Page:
February Movie Releases

So how are those New Years Resolutions coming along? Kidding!

Anyway, we’re here for movies! Compared to last year, February is looking like a legit month with some huge films coming out. So let’s get to it!

 

2nd

Winchester (CBS Films, Blacklab Entertainment)

Eccentric firearm heiress believes she is haunted by the souls of people killed by the Winchester repeating rifle. I had some doubts about the movie at first – even with Helen Mirren and Jason Clarke attached – but seeing the first trailer really got me onboard. Then I did some background on the actual Winchester house, and well, that got me even more hooked. Plus, it’s Helen freaking Mirren in a horror movie .Winchester co-stars Sarah Snook, Tyler Coppin and Angus Sampson.

 

9th

Limited Release: La Boda de Valentina

Jason (Ryan Carnes) and Valentina (Marimar Vega) get engaged, Valentina is hesitant about introducing Jason to her family. However, things get even more complicated when Valentina’s ex, Angel (Omar Chaparro) comes into the picture and not only tries to win Valentina back, but also starts a little competition with Jason.

 

Peter Rabbit (Sony Pictures Animation, Columbia Pictures, Animal Logic and Olive Bridge Entertainment)

An animated comedic take on the classic Beatrix Potter’s tale and character, the movie follows Peter Rabbit (voiced by James Corden), who tries to make Mr. McGregor’s (Domhnall Gleeson) life a living hell after he closes the gates to his vegetable garden and tries to kick them all out of the forest. I honesty have nothing for this. When I heard there was going to be a Peter Rabbit movie, I didn’t want it to be this.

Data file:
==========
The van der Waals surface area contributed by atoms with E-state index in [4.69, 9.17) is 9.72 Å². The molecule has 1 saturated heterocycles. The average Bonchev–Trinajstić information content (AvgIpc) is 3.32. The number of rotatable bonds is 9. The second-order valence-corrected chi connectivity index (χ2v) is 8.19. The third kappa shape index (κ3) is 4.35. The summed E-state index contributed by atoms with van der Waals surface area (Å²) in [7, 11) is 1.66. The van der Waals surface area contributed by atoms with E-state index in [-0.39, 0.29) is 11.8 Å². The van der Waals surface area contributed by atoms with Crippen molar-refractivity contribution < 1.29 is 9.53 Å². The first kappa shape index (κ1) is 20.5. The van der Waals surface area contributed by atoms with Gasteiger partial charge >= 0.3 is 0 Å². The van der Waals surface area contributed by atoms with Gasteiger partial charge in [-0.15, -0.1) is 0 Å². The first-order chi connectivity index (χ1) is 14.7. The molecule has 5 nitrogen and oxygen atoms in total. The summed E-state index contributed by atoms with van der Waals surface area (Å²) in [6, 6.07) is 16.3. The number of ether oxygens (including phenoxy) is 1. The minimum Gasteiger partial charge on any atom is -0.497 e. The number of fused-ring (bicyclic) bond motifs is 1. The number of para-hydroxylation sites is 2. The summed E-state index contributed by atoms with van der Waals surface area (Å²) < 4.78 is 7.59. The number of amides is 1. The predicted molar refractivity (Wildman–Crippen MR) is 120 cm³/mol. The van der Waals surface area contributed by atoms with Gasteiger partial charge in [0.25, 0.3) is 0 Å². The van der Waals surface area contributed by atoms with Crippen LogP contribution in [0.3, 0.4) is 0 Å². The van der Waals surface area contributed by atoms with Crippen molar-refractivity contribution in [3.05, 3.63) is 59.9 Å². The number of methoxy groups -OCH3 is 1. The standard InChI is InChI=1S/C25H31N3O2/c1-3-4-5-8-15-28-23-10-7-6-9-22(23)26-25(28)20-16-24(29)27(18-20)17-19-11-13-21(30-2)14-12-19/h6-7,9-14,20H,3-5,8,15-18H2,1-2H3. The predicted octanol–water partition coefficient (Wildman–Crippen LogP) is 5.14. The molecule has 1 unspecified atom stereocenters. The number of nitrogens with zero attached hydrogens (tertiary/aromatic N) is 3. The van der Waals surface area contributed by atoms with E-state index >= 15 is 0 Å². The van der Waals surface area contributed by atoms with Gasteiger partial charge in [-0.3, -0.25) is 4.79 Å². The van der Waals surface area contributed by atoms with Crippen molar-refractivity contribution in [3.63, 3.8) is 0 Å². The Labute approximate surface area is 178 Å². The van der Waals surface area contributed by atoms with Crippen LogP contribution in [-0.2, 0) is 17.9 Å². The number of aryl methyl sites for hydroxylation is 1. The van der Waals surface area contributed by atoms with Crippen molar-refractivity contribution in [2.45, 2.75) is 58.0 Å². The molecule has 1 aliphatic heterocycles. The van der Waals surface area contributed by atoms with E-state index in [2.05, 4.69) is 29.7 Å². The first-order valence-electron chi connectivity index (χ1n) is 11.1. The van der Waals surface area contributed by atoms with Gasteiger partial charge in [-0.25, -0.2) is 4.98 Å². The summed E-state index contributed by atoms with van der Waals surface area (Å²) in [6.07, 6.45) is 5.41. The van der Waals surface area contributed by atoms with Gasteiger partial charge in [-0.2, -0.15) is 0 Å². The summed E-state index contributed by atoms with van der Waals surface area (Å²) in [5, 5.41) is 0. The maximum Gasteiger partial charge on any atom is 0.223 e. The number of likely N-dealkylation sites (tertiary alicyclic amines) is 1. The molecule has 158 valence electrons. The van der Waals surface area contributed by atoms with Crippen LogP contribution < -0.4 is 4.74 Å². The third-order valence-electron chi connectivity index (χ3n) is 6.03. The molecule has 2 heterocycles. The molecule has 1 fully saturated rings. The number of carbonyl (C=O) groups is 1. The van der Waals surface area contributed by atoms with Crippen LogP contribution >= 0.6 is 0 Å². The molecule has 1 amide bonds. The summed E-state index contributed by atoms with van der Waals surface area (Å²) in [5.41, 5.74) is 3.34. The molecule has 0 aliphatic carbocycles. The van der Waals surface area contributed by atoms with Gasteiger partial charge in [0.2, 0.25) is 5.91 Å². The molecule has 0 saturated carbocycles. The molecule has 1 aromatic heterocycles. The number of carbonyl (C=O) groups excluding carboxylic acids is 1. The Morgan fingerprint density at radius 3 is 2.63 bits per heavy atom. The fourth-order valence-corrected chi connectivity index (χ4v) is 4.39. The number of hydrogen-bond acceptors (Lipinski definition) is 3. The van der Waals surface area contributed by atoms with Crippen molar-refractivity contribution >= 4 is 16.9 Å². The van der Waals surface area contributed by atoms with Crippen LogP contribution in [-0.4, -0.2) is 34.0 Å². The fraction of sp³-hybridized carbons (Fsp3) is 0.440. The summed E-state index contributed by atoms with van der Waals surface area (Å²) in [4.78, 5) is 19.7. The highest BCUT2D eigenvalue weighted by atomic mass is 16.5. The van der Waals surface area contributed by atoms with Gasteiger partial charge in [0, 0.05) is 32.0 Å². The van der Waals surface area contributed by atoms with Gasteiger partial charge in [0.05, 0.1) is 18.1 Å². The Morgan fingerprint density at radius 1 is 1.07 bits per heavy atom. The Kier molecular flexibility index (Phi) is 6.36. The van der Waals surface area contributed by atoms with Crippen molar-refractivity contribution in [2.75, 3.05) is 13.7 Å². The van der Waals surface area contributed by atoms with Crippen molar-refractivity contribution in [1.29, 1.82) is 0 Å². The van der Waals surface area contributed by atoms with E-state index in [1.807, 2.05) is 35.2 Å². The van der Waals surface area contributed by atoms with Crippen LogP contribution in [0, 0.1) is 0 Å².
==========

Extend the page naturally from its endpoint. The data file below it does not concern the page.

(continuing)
The 15:17 to Paris (Warner Bros., Village Roadshow Pictures and Malpaso Productions)

Directed by Clint Eastwood, and based on the true story and event that happens in 2015, three American soldiers stop a terrorist attack on a train bound to Paris. In an added bonus, Eastwood cast the real heroes of that day – Alek Skarlatos, Anthony Sadler and Spencer Stone – to essentially reenact their heroic from that day. This is also the second real-life event turned into a movie for Eastwood, both of which only took a mere minutes – the other being Sully. Here, the movie will also focus on the younger years of the three heroes before the attack on the train. The 15:17 to Paris also stars Jenna Fischer, Judy Greer, Tony Hale, Thomas Lennon and Jaleel White.

 

Fifty Shades Freed (Universal Pictures)

The third and final installment of the Fifty Shades series, the movie sees Anastasia (Dakota Johnson) and Christian (Jamie Dornan) finally married, but both face threats to can ruin their new happy life. I…don’t really care for these movies. They’re not targeted toward me, and I haven’t watched any of them, which means, that I wouldn’t be watching this.

 

16th

Limited Release: Samson (Pure Flix Productions and Boomtown Films)

After losing the love of his life to a cruel Philistine prince, a young Hebrew (Taylor James) with supernatural strength defends his people, sacrificing everything to avenge his love, his people and his God. Samson also stars Billy Zane, Caitlin Leahy, Jackson Rathbone, Lindsay Wagner and Rutger Hauer.

 

Early Man (Lionsgate, Aardman Animations and StudioCanal)